Load balance is also essential as unbalanced load may cause congestion in one network while excess network resources in other networks are unused [28]. By creating a balanced network, more mobile users may be served and the network will have a higher throughput and lower packet delay [29]. The value of balance index represents the network balance, where the imbalance of the network is greater with the higher balance index value. There is no unit of balance index, and the formulation is presented in (4). Load network is the network throughput in bps: Blocking probability model in this study follows Erlang B model, with M/M/c queuing model with multiserver. The call arrival model follows Poisson process, with limited server number . Erlang B blocking probability complies with lost call cleared model (Erlang loss model) where blocked calls are immediately abandoned [30]. Average blocking probability represents the blocking probability for the heterogeneous network which consists of three types of network, WLAN, WCDMA, and WiMAX.
4. Results and Discussions
There are three types of priority in multicriteria vertical handover decision algorithm: equal priority, mobile priority, and network priority, implemented in heterogeneous network environment (Table 1). The performance of each type of priority is measured and compared to the conventional method. Conventional method uses RSSI as single criteria; meanwhile multicriteria method considers traffic class, speed, and network occupancy.



Figure 3 presents the number of handoff distributions of equal priority multicriteria, for 1800 simulation time and 200 mobile users. Equal priority multicriteria method has reduced the number of handoffs by 46.60%. Using conventional method, the mean of number of handoffs is 85 and decreased to 46 after the implementation of equal priority multicriteria. Number of handoffs has significantly decreased so the network efficiency is improved and extra resource of the network is available for other usage.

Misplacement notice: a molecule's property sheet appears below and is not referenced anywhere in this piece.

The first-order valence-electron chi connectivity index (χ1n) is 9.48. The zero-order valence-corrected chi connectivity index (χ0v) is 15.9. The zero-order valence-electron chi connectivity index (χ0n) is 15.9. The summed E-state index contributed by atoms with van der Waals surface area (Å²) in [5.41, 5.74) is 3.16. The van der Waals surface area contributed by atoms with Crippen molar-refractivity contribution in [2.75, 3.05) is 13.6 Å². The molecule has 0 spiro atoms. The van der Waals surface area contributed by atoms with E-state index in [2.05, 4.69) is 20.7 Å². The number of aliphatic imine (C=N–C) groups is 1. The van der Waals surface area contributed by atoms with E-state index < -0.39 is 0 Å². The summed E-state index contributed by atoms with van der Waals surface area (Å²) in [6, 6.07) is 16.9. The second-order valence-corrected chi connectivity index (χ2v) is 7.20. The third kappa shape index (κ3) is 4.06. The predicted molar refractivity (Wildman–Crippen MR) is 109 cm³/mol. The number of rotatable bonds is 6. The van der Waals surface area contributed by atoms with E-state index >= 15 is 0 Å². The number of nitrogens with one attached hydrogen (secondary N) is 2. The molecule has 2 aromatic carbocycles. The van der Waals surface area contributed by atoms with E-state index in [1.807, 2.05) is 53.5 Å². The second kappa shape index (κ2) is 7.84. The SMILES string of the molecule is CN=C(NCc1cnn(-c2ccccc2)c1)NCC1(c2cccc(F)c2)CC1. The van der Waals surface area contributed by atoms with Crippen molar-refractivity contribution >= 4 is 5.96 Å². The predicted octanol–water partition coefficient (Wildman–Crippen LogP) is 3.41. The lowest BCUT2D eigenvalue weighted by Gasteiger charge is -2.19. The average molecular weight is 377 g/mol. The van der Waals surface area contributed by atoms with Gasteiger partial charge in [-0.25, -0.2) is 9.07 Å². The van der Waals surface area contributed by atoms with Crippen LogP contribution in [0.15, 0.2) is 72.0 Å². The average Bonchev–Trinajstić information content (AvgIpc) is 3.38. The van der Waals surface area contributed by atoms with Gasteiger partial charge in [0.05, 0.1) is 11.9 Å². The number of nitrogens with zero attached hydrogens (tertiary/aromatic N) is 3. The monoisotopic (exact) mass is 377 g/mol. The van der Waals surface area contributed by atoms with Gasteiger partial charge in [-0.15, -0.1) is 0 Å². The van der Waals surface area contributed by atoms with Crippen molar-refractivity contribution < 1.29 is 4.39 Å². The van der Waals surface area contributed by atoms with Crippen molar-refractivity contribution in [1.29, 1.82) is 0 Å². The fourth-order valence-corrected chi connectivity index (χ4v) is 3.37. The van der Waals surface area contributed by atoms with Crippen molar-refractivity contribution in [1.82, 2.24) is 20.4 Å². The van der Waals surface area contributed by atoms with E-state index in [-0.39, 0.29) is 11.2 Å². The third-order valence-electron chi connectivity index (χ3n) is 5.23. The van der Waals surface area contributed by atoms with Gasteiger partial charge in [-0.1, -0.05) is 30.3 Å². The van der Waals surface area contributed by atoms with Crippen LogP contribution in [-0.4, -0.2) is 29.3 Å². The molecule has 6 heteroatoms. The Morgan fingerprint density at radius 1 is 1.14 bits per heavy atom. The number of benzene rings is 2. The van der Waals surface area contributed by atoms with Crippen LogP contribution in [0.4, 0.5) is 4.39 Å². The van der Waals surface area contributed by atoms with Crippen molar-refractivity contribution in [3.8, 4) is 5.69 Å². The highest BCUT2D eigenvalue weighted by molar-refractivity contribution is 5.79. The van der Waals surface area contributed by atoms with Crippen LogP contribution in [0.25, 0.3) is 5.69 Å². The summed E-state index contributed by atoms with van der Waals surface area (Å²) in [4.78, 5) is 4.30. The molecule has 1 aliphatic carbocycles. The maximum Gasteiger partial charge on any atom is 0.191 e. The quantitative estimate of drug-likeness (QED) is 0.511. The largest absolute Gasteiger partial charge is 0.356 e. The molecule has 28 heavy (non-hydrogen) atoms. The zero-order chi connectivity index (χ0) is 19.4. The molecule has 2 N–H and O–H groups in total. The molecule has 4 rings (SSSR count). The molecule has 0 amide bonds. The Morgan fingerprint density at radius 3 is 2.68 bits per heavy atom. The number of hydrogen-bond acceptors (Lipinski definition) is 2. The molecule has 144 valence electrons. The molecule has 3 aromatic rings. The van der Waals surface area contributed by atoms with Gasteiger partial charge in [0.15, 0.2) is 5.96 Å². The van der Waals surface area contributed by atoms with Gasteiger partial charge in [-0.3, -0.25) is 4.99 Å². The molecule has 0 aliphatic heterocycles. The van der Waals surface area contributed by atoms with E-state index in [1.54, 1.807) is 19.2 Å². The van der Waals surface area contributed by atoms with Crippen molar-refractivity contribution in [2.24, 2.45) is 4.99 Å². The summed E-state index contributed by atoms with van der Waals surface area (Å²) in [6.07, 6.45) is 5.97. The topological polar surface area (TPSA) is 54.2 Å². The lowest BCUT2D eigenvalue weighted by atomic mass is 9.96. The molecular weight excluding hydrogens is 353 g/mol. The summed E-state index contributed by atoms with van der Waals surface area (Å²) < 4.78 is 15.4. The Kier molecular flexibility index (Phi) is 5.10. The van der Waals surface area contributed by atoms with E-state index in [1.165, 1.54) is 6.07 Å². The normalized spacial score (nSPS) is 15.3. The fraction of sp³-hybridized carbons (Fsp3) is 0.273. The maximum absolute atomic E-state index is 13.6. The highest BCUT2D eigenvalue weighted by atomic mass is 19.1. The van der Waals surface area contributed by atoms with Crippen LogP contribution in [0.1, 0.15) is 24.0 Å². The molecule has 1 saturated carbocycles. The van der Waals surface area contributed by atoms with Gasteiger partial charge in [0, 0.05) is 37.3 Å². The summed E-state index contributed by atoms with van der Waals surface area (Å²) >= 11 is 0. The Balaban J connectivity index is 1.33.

Figure 4 presents the distribution function of number of handoffs after the implementation of mobile priority multicriteria. Mobile priority multicriteria reduced number of handoffs by 90.41%. Number of handoff means by using conventional method is 63, and the implementation of mobile priority multicriteria has successfully dropped the number to 6.
Number of handoffs for network priority multicriteria is presented in Figure 5. The improvement is 84.60%, where number of handoff means for conventional method is 67 and number of handoff means for network priority multicriteria is 11.
Conventional method vertical handover decision creates larger number of handoffs, and this may lead to additional signalling load on the network. Mobile priority multicriteria method has the best performance in decreasing the number of handoffs, compared to equal priority and network priority. The weightage of mobile priority multicriteria has a large proportion on mobile speed and traffic class. Mobile speed is linked to the number of handoffs, where mobile users with higher speed are more likely to experience ping pong effect. The emphasis of traffic class and mobile speed has successfully diminished unnecessary handovers.
The value of balance index indicates the traffic load balance between different types of network (WLAN, WCDMA, and WiMAX). Figure 6 presents balance index distribution for equal priority multicriteria. For conventional (RSSbased) method, the mean of balance index is 342.54. Equal priority multicriteria slightly increased the balance index by 3.66% to 355.07.
The implementation of mobile priority multicriteria slightly improved the performance of balance index by 0.09%. The mean of balance index of conventional method is 281.04 and the mean of balance index for mobile priority multicriteria method is 280.78. The distribution of balance index for mobile priority multicriteria is presented in Figure 7.